Doug Burr, left, and Jon Collins
If you ever have the opportunity to hang out with Doug Burr and Jon Collins at the Belmont Hotel in Oak Cliff, I highly recommend it. Jon, who lives in East Dallas, is a self-taught filmmaker with a penchant for the music video and a God-given gift for editing. Doug writes music and lyrics and then performs them both. His last album, On Promenade, is available online and at Good Records. Take a look at Jon’s video for Doug’s song “Should’ve Known”:
A&S: Jon: Your degree from the University of North Texas is in musical composition, so why are you a filmmaker?
Jon: I went to school to go into film scoring because I collected more film scores in high school than rock music. I would listen to a lot of movie music. Danny Elfman was one of my favorites. This is so nerdy, but I really liked the Edward Scissorhands soundtrack. UNT’s composition department is really more geared to modern composition. Film scoring is a marketable sort of music and it’s kind of like the pop of composition. It’s not really frowned upon, but they want to push you to create and find a voice and create new music as opposed to putting yourself in a marketing culture.
My junior year I just started making my own little films to do music to then kind of kept going from there. Then it turned out people were asking me to do more video stuff than music, so I kept going with the video.
A&S: With that background, is making music videos your primary interest then?
Jon: It’s a good combination of both things that I’m passionate about. I have a degree in music and I love to do video, so it seems like the perfect marriage of what I would like to be doing. In music training, you don’t just jump into something, you have to build up to it. So I’m in the process of building up to something larger. I consider myself pretty new to video; I’ve only been doing it five or six years. I’m trying to find a visual style.
I’m not big on musicals, though I would like to do something on the lines of Hedwig and the Angry Inch, which was a great way to do a musical. One of the better ones I’ve seen, besides The Wall, which is the pinnacle. When I was doing my senior recital for composition, I was listening to and watching The Wall. I was composing and writing and it was always on in the background.
A&S: Which comes first, the visuals or the music?
Jon: In the case of a music video, the song is already there. With Doug’s stuff, the music was perfect as it was.
A&S: Did you come up with the visuals or did Doug give you some sort of concept?
Doug: Jon had seen pictures of the location because we had done a whole record in that place. Jon saw those and said let’s do a video of a song from your last record, and he picked out the song and said, “We need to do it there, in Texas Hall.” He was inspired after seeing those stills.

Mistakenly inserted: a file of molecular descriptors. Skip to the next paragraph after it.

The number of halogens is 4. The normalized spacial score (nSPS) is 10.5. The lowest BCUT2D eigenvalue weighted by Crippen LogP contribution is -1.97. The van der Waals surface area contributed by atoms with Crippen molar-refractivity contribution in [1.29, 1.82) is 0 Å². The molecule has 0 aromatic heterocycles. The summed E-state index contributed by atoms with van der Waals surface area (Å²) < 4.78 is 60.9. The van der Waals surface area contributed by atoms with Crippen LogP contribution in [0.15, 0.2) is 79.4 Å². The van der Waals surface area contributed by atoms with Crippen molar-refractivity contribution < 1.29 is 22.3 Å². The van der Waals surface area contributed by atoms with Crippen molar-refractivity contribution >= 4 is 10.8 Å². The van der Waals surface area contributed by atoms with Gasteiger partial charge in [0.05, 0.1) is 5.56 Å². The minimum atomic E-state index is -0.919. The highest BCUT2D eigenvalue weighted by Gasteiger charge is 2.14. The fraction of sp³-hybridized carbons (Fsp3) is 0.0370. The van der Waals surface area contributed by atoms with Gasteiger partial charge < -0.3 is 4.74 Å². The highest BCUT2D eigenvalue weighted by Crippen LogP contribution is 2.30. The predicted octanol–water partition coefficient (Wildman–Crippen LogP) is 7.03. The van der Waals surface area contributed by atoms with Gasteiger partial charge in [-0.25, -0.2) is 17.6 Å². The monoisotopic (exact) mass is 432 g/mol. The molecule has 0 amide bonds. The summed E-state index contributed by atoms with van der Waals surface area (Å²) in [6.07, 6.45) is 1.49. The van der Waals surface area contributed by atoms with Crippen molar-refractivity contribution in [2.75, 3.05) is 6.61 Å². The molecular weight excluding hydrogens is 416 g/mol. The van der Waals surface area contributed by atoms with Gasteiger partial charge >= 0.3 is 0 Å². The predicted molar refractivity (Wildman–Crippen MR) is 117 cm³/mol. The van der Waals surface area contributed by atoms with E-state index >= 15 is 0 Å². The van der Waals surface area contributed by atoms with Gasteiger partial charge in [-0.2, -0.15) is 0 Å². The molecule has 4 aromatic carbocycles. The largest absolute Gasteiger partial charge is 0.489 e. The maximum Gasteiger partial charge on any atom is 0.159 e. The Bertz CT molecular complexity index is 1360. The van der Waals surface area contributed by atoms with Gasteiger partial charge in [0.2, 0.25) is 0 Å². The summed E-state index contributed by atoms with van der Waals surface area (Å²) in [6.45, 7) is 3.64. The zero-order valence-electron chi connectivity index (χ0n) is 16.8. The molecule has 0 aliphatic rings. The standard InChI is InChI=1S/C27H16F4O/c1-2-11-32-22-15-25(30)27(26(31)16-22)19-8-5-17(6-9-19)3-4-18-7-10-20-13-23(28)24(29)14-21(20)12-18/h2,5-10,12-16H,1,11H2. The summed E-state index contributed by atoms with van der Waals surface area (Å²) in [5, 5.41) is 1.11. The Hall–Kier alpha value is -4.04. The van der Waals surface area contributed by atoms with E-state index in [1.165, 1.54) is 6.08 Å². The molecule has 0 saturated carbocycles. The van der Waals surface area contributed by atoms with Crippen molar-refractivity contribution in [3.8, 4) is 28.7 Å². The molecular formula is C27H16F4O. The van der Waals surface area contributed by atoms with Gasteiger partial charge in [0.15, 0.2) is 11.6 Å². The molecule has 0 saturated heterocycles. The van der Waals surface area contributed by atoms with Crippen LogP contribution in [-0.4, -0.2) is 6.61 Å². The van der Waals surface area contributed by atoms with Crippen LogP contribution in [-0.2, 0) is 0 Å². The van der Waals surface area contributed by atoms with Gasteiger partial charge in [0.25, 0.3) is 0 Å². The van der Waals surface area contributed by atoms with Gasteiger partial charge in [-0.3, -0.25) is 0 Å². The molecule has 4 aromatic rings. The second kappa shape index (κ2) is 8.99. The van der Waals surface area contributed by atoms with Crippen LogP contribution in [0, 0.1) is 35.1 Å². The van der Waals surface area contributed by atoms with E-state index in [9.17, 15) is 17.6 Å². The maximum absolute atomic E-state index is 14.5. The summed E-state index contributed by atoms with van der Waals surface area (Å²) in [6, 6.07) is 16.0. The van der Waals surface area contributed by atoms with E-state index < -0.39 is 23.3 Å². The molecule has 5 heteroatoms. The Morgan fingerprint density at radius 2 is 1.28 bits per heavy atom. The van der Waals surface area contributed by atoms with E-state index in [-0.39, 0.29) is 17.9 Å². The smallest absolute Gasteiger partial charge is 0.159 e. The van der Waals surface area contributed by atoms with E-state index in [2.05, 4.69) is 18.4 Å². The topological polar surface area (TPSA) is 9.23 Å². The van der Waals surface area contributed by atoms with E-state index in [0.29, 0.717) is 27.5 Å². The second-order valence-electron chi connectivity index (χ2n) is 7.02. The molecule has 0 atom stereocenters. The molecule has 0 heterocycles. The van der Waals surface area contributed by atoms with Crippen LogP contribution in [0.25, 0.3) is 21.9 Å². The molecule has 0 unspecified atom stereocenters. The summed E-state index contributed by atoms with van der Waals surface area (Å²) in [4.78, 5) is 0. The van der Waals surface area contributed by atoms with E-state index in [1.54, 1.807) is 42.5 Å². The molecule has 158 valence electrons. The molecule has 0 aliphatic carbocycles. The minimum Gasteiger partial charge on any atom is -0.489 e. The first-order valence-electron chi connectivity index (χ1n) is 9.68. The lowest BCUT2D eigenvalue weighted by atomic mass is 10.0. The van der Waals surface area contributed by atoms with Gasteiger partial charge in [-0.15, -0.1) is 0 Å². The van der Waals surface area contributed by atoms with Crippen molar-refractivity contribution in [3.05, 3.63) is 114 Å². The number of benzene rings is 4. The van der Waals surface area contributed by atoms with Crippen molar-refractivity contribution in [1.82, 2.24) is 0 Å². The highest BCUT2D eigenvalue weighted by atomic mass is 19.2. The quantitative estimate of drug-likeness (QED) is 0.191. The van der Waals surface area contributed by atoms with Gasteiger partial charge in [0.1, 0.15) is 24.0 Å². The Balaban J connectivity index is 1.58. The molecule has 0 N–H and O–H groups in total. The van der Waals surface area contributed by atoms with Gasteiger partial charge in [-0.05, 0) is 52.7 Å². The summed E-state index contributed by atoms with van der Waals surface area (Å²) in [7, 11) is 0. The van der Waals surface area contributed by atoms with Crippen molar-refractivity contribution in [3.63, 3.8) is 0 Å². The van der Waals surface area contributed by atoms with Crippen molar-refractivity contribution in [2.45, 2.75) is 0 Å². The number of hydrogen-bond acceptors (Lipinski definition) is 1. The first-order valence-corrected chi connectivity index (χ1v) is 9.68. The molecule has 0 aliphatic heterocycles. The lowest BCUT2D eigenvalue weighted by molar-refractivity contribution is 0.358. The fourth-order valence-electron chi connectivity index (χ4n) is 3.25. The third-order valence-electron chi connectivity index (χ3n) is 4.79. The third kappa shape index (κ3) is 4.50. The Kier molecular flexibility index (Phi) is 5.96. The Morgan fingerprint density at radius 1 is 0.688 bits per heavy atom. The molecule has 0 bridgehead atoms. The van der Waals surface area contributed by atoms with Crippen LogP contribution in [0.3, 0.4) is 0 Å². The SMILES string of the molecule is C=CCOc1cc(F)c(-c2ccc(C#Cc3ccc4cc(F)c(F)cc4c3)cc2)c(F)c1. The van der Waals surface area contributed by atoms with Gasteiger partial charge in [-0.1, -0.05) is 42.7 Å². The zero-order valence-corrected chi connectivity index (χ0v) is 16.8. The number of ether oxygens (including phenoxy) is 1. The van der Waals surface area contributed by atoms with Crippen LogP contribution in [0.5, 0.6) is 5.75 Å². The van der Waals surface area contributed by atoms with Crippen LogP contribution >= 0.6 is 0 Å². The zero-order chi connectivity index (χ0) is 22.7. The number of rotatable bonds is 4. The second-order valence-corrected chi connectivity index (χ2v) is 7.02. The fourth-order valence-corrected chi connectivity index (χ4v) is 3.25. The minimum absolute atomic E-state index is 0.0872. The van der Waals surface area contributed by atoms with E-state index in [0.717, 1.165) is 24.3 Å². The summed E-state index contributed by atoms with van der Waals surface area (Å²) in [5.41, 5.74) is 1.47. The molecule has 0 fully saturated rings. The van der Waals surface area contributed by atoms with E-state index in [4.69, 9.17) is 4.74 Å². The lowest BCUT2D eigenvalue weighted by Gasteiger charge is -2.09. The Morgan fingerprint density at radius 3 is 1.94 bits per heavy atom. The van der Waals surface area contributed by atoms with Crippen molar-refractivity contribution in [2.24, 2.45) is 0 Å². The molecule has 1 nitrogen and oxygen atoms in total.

Jon: It seemed like a custom-fit song for that space, the look of the interior and how the song plays out. Productions will spend hundreds of thousands of dollars to build a place like that. It’s in Tehuacana, Texas, which is like five miles from Mexia.
Doug: I think the population is like 300 in Tehuacana.
A&S: Anna Nicole Smith was from Mexia.
Jon: We found the little chicken place where she worked.
Doug: That’s why we did the record there. She’s a really big influence. Not really.
A&S: How did you two meet?
Doug: Jon and I know each other from church. I grew up in the Baptist church, and I’m a professing believer still. Jon is too. I never liked the parameters you have to work within to be considered a Christian artist. What do they sell? They sell sunshine. Well, if I want to write about things that are not always sunshine, then I need to write for the mainstream and not the Christian market. Not only that, but I don’t want to be heard by only a tiny subsection of the market. I want everybody to hear my music. Because I believe in it.
Jon: Christian music is more happy inspirational.
Doug: Life doesn’t read that way. The Bible itself doesn’t read that way. For my part, I’m not trying to judge. I’m not trying to preach, even though some of the records are overtly gospel. People appreciate if you’re just saying, “hey I had a hard day.” Music can connect people of all different beliefs and persuasions. That’s ultimately what I’m trying to do. Johnny Cash is a big inspiration to me in that he was a Christian and people knew where he stood in his faith, yet people don’t perceive him as the goody two shoes kind of guy. He was able to make music for everybody. I look to guys like him.
Jon: Who are you talking about? I tuned out.
A&S: Jon: How did you teach yourself filmmaking?
Jon: You just get a camera and editing software. It’s like picking up a guitar. The process of learning is extremely multi-faceted and keeps it interesting. Every project I do I learn something new to better myself.
A&S: I wonder if that has to do with the Denton mentality. I know more people from Denton who say “I’m just going to do this myself.”
Jon: A lot of people in Denton are the product of UNT. That college teaches you to produce or to create. You graduate, go create.